According to a study published in the November 2004 issue of the Journal of Adolescent Health, 75 percent of victims in Internet-initiated sexual exploitation cases were 13–15 years old and 75 percent of those victims were girls. The study also found that with both boys and girls, the offenders were most likely to be males older than 25 who did not hide their interest in a sexual relationship from the victims.
These statistics suggest that insecure teens are vulnerable to the false promises of online relationships and pornography — what Struthers calls the “lie of sexual fulfillment and freedom.” Parental involvement is the key to protecting children from these online dangers, Kersey said.
“Ignorance is no longer an excuse to be wide open with technology,” Kersey said. “We want to show parents the reality of what’s out there and to equip them with simple programs and parameters so they have a grasp of what they need to do to protect their children.”
Cargile recommends that parents set up Web filters and parental controls on all computers, and for portable devices like Apple iPods, iPads and iPhones, Cargile recommends that parents replace the Safari browser with the free K-9 Web Protection Browser to block objectionable content.
Parents also should monitor all computers and electronic devices to evaluate the messages their kids are sending and receiving and the websites they are visiting, Kersey said. This includes tracking texts and Facebook posts, as well as who kids are following (and who is following them) on Twitter. If kids are deleting texts or covering their tracks online, Kersey said parents must respond immediately, even if it means taking the technology away.
“Our message to parents is that you own that computer, you own that phone,” Kersey said. “You need to be checking that device daily and your kids need to know the dangers online that you are protecting them from.”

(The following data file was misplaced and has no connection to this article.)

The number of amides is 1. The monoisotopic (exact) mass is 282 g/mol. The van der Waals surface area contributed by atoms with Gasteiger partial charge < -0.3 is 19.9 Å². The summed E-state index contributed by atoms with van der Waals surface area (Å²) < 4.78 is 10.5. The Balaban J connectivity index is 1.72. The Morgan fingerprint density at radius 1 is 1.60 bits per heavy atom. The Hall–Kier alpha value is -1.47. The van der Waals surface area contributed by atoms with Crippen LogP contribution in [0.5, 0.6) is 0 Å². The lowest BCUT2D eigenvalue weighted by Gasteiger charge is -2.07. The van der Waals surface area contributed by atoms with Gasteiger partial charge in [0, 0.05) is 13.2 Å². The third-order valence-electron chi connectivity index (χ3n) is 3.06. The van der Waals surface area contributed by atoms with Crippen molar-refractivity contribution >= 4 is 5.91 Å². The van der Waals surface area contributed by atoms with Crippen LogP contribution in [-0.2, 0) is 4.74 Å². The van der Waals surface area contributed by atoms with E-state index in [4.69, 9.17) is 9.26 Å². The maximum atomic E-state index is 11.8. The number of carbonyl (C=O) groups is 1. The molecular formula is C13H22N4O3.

Cargile believes no child is immune from the dangers online, even though many parents believe they are.
Kersey said the issue is about a parent’s responsibility to guard their child’s heart and mind.
“Once a child’s innocence is stolen, they can’t get it back. Parents have to guard it like a hawk and teach kids how to protect themselves as well.”
Parent's guide to protecting children online
What you must tell your children
1. Never give out personal information.
Talk to your children about how seemingly harmless information like names, addresses and phone numbers, as well as names of parents or guardians, schools, sports teams, sports fields and friends can be used to figure out a child’s identity.
2. Never call or meet anyone in person that you met online.
Talk to your children about sex, romance and autonomy. Explain to them why adults should not be seeking relationships with teenagers and children and tell them that not everyone tells the truth online.
3. Never send anyone a photo online without checking first with a parent or guardian.
Talk to your children about healthy Internet interactions as well as the dangers of online sexual predators, chat rooms, social networking sites and pornography. Be suspicious of mail, gifts or packages addressed to your child from unfamiliar names and addresses.
4. Never ignore messages or photographs that make you feel uncomfortable.
Encourage your children to tell you immediately if they receive any emails or messages that include inappropriate language and/or images. Place computers in common areas of your home and use filtering software to block undesirable content.
NetSmartz Workshop, a program of the National Center for Missing & Exploited Children, is a website offering information and interactive tutorials about online safety. The site includes information and tutorials for specific target audiences, including parents, educators, law enforcement, teens, tweens and kids. Visit www.netsmartz.org for more information.
The War Against Pornography will take the movement nationwide with a goal of 1 million men taking a public stand against pornography and the support of 1 million women praying for them and their families.
For more information, visit www.join1millionmen.org. (BP)